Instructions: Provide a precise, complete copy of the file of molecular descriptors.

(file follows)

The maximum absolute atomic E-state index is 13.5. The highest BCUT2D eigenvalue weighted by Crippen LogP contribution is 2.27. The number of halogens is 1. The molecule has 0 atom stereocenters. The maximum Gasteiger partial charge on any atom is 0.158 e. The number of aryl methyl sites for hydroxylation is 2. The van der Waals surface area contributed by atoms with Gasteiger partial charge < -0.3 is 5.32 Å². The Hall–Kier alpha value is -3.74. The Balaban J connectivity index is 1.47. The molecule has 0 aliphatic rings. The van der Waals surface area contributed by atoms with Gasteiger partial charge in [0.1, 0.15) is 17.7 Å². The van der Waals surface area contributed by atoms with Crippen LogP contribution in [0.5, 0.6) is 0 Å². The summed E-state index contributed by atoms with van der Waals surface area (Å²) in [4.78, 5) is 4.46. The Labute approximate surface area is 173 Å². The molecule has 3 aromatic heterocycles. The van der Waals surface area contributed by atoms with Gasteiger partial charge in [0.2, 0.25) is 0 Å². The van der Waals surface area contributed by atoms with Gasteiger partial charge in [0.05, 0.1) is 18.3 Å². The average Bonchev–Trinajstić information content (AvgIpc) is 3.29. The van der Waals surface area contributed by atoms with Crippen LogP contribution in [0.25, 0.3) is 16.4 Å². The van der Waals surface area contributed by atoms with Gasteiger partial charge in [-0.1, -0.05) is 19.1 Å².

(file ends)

The maximum absolute atomic E-state index is 13.5. The highest BCUT2D eigenvalue weighted by Crippen LogP contribution is 2.27. The number of halogens is 1. The molecule has 0 atom stereocenters. The maximum Gasteiger partial charge on any atom is 0.158 e. The number of aryl methyl sites for hydroxylation is 2. The van der Waals surface area contributed by atoms with Gasteiger partial charge < -0.3 is 5.32 Å². The Hall–Kier alpha value is -3.74. The Balaban J connectivity index is 1.47. The molecule has 0 aliphatic rings. The van der Waals surface area contributed by atoms with Gasteiger partial charge in [0.1, 0.15) is 17.7 Å². The van der Waals surface area contributed by atoms with Crippen LogP contribution in [0.5, 0.6) is 0 Å². The summed E-state index contributed by atoms with van der Waals surface area (Å²) in [4.78, 5) is 4.46. The Labute approximate surface area is 173 Å². The molecule has 3 aromatic heterocycles. The van der Waals surface area contributed by atoms with Gasteiger partial charge in [0.2, 0.25) is 0 Å². The van der Waals surface area contributed by atoms with Gasteiger partial charge in [0.05, 0.1) is 18.3 Å². The average Bonchev–Trinajstić information content (AvgIpc) is 3.29. The van der Waals surface area contributed by atoms with Crippen LogP contribution in [0.25, 0.3) is 16.4 Å². The van der Waals surface area contributed by atoms with Gasteiger partial charge in [-0.1, -0.05) is 19.1 Å².